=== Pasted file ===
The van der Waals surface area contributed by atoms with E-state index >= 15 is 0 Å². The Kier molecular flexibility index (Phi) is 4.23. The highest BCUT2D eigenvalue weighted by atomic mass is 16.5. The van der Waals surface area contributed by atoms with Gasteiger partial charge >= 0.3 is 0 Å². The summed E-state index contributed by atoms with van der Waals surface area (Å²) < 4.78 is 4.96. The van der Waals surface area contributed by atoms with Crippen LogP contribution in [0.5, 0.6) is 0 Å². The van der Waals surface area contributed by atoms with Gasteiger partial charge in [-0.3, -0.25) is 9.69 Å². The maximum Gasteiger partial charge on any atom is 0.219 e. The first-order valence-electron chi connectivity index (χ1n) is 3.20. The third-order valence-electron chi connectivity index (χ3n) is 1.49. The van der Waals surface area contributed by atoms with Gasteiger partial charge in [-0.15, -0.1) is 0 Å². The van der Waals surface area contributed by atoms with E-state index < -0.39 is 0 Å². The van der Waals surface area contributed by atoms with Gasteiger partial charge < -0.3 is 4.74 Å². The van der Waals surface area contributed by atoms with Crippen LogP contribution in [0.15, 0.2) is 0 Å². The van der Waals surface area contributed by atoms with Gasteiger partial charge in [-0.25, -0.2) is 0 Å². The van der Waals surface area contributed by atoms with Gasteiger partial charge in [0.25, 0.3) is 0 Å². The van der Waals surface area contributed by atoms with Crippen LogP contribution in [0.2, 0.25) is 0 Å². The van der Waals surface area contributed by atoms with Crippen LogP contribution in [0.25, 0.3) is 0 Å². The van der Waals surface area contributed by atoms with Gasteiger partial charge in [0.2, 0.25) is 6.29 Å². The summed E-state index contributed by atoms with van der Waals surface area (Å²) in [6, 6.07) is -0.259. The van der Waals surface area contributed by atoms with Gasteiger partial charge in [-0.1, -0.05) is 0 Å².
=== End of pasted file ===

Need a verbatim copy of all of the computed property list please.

The van der Waals surface area contributed by atoms with E-state index >= 15 is 0 Å². The Kier molecular flexibility index (Phi) is 4.23. The highest BCUT2D eigenvalue weighted by atomic mass is 16.5. The van der Waals surface area contributed by atoms with Gasteiger partial charge >= 0.3 is 0 Å². The summed E-state index contributed by atoms with van der Waals surface area (Å²) < 4.78 is 4.96. The van der Waals surface area contributed by atoms with Crippen LogP contribution in [0.5, 0.6) is 0 Å². The van der Waals surface area contributed by atoms with Gasteiger partial charge in [-0.3, -0.25) is 9.69 Å². The maximum Gasteiger partial charge on any atom is 0.219 e. The first-order valence-electron chi connectivity index (χ1n) is 3.20. The third-order valence-electron chi connectivity index (χ3n) is 1.49. The van der Waals surface area contributed by atoms with Gasteiger partial charge in [-0.15, -0.1) is 0 Å². The van der Waals surface area contributed by atoms with E-state index < -0.39 is 0 Å². The van der Waals surface area contributed by atoms with Gasteiger partial charge < -0.3 is 4.74 Å². The van der Waals surface area contributed by atoms with Crippen LogP contribution in [0.15, 0.2) is 0 Å². The van der Waals surface area contributed by atoms with Gasteiger partial charge in [-0.25, -0.2) is 0 Å². The van der Waals surface area contributed by atoms with Gasteiger partial charge in [0.25, 0.3) is 0 Å². The van der Waals surface area contributed by atoms with Crippen LogP contribution in [0.2, 0.25) is 0 Å². The van der Waals surface area contributed by atoms with Crippen LogP contribution in [0.25, 0.3) is 0 Å². The van der Waals surface area contributed by atoms with Gasteiger partial charge in [0.2, 0.25) is 6.29 Å². The summed E-state index contributed by atoms with van der Waals surface area (Å²) in [6, 6.07) is -0.259. The van der Waals surface area contributed by atoms with Gasteiger partial charge in [-0.1, -0.05) is 0 Å².